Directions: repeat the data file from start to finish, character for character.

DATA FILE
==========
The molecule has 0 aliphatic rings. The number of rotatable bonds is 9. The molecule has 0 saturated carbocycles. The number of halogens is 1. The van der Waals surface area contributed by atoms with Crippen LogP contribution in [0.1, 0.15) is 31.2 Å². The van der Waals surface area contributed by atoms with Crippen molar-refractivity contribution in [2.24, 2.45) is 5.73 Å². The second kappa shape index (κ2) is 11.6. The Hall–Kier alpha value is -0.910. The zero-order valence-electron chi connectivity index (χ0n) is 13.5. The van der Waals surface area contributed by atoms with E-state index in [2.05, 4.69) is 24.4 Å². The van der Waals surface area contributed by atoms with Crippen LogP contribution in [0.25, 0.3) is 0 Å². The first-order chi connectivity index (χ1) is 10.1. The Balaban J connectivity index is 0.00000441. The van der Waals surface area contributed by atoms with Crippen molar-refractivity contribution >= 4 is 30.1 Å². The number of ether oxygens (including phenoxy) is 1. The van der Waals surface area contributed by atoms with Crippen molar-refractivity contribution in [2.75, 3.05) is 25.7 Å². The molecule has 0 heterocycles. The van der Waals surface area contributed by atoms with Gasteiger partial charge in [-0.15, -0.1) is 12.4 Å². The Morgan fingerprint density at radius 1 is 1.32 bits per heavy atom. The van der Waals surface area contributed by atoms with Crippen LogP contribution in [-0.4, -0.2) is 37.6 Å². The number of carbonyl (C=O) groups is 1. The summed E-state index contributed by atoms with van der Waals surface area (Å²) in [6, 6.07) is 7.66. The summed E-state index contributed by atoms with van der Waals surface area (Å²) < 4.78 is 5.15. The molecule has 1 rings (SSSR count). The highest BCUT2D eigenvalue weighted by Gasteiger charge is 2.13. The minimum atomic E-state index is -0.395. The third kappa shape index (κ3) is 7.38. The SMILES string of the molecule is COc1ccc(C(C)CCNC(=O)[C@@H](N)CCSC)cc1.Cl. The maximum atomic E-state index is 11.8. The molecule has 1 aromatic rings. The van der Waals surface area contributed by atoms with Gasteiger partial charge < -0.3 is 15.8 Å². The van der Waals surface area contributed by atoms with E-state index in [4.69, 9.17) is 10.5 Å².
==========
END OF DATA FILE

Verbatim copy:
The molecule has 0 aliphatic rings. The number of rotatable bonds is 9. The molecule has 0 saturated carbocycles. The number of halogens is 1. The van der Waals surface area contributed by atoms with Crippen LogP contribution in [0.1, 0.15) is 31.2 Å². The van der Waals surface area contributed by atoms with Crippen molar-refractivity contribution in [2.24, 2.45) is 5.73 Å². The second kappa shape index (κ2) is 11.6. The Hall–Kier alpha value is -0.910. The zero-order valence-electron chi connectivity index (χ0n) is 13.5. The van der Waals surface area contributed by atoms with E-state index in [2.05, 4.69) is 24.4 Å². The van der Waals surface area contributed by atoms with Crippen LogP contribution in [0.25, 0.3) is 0 Å². The first-order chi connectivity index (χ1) is 10.1. The Balaban J connectivity index is 0.00000441. The van der Waals surface area contributed by atoms with Crippen molar-refractivity contribution >= 4 is 30.1 Å². The number of ether oxygens (including phenoxy) is 1. The van der Waals surface area contributed by atoms with Crippen molar-refractivity contribution in [2.75, 3.05) is 25.7 Å². The molecule has 0 heterocycles. The van der Waals surface area contributed by atoms with Gasteiger partial charge in [-0.15, -0.1) is 12.4 Å². The Morgan fingerprint density at radius 1 is 1.32 bits per heavy atom. The van der Waals surface area contributed by atoms with Crippen LogP contribution in [-0.4, -0.2) is 37.6 Å². The number of carbonyl (C=O) groups is 1. The summed E-state index contributed by atoms with van der Waals surface area (Å²) in [6, 6.07) is 7.66. The summed E-state index contributed by atoms with van der Waals surface area (Å²) < 4.78 is 5.15. The molecule has 1 rings (SSSR count). The highest BCUT2D eigenvalue weighted by Gasteiger charge is 2.13. The minimum atomic E-state index is -0.395. The third kappa shape index (κ3) is 7.38. The SMILES string of the molecule is COc1ccc(C(C)CCNC(=O)[C@@H](N)CCSC)cc1.Cl. The maximum atomic E-state index is 11.8. The molecule has 1 aromatic rings. The van der Waals surface area contributed by atoms with Gasteiger partial charge < -0.3 is 15.8 Å². The van der Waals surface area contributed by atoms with E-state index in [4.69, 9.17) is 10.5 Å².